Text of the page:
Buck O’Neil Posthumously Becomes MLB Hall of Fame Inductee

0 Posted by - December 6, 2021 - IN THE NEWS, LATEST POSTS

By Victor Trammell

Photo credits: National Baseball Hall of Fame Library

Buck O’Neil never showed animosity or regret for not being inducted into the Baseball Hall of Fame during his lifetime. He pleaded with people who loved and supported him to continue doing so till his death.

They may finally rejoice, after a near-miss that had many questioning if he would ever make it.

On Sunday (December 5), O’Neil was inducted into the Baseball Hall of Fame with Minnie Mioso, Gil Hodges, and three other legendary players.

It was O’Neil’s first opportunity to make the Hall of Fame under the new guidelines acknowledging Negro League achievements. Jackie Robinson shattered racial boundaries in Major League Baseball in 1947.

In the History Books at Last

When MLB announced in December 2020 that it was “rectifying a historic lapse in the game’s history” by reclassifying the Negro Leagues as a major league, the statistics of over 3,400 players were added to the record books.

O’Neil was a two-time All-Star first baseman in the Negro Leagues and the National and American Leagues’ first Black coach. Until his death in 2006 at the age of 94, he was the ideal advocate for the sport, receiving the Presidential Medal of Freedom posthumously and already being honored with a life-sized statue inside the Hall of Fame.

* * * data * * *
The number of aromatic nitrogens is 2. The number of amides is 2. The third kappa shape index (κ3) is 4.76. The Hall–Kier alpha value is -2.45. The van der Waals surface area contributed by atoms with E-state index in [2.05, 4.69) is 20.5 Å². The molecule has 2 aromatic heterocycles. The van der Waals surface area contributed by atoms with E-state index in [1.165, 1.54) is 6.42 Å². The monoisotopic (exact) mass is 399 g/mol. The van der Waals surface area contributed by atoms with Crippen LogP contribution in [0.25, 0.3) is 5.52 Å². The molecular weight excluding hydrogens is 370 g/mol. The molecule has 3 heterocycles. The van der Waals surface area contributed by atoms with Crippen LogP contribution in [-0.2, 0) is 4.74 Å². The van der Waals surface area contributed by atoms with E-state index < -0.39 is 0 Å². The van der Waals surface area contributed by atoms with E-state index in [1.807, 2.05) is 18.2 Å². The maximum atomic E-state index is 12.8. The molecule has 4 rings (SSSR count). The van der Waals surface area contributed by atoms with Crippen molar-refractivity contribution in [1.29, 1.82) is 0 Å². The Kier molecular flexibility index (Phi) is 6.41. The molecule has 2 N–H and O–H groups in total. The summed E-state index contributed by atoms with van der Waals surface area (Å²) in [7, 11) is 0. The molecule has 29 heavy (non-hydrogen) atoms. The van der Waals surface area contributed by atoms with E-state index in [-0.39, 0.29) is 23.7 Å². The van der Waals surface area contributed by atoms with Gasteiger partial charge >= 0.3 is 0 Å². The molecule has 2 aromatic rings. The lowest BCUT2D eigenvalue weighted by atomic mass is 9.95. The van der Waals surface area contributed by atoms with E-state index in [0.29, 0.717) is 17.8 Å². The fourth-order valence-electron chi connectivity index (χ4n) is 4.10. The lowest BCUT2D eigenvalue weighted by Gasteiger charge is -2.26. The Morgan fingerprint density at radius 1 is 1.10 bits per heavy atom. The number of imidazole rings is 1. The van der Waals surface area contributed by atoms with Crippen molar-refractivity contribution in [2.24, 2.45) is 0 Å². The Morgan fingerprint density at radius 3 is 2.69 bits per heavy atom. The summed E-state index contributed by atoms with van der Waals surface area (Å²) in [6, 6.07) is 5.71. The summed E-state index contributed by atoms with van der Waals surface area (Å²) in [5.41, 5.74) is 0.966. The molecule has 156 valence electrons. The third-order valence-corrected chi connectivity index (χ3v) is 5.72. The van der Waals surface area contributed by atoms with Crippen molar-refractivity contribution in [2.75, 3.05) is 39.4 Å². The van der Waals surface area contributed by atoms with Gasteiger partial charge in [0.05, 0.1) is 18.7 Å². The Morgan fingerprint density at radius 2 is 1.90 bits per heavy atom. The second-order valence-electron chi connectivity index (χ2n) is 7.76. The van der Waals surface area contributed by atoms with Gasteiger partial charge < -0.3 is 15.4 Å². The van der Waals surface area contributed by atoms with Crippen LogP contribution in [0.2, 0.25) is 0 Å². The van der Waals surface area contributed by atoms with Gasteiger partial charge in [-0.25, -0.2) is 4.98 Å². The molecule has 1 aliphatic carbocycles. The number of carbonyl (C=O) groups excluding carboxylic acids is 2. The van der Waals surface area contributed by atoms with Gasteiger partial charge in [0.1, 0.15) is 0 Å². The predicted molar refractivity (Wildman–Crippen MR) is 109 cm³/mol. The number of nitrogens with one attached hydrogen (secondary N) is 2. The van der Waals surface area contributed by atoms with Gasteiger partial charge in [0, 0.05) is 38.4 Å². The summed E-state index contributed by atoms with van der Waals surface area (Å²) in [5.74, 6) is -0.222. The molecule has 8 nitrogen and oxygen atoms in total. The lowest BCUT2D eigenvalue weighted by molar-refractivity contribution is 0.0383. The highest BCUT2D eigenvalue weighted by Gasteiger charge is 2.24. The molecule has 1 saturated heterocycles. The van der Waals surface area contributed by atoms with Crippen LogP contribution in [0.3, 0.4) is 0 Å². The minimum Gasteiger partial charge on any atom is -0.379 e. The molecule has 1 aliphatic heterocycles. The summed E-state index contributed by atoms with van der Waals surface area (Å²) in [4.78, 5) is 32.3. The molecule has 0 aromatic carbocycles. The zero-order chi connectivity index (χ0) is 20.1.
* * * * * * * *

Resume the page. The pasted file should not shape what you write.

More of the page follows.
Despite all of O’Neil’s contributions to baseball, most younger enthusiasts were unaware of him. It helped when they viewed director Ken Burns’ nine-part documentary “Baseball.” This show premiered on PBS in 1994.

Nevertheless, O’Neil’s elegance, humor, and vivid narrative brought back the days of Negro Leagues giants — Satchel Paige, Josh Gibson, and Cool Papa Bell, as well as a slew of other Black players who had their names faded from history.

O’Neil’s Career Contributions

O’Neil spent a decade in the Negro Leagues as a player and manager, helping the Kansas City Monarchs win championships. He had a career batting average of .258 and hit nine home runs.

However, statistics by themselves cannot fully represent the significance of John Jordan O’Neil Jr. to baseball. O’Neil worked as a scout for the Chicago Cubs. He also coached the Cubs for a number of years. 

The legend’s larger-than-life influence continues to be experienced to this day.

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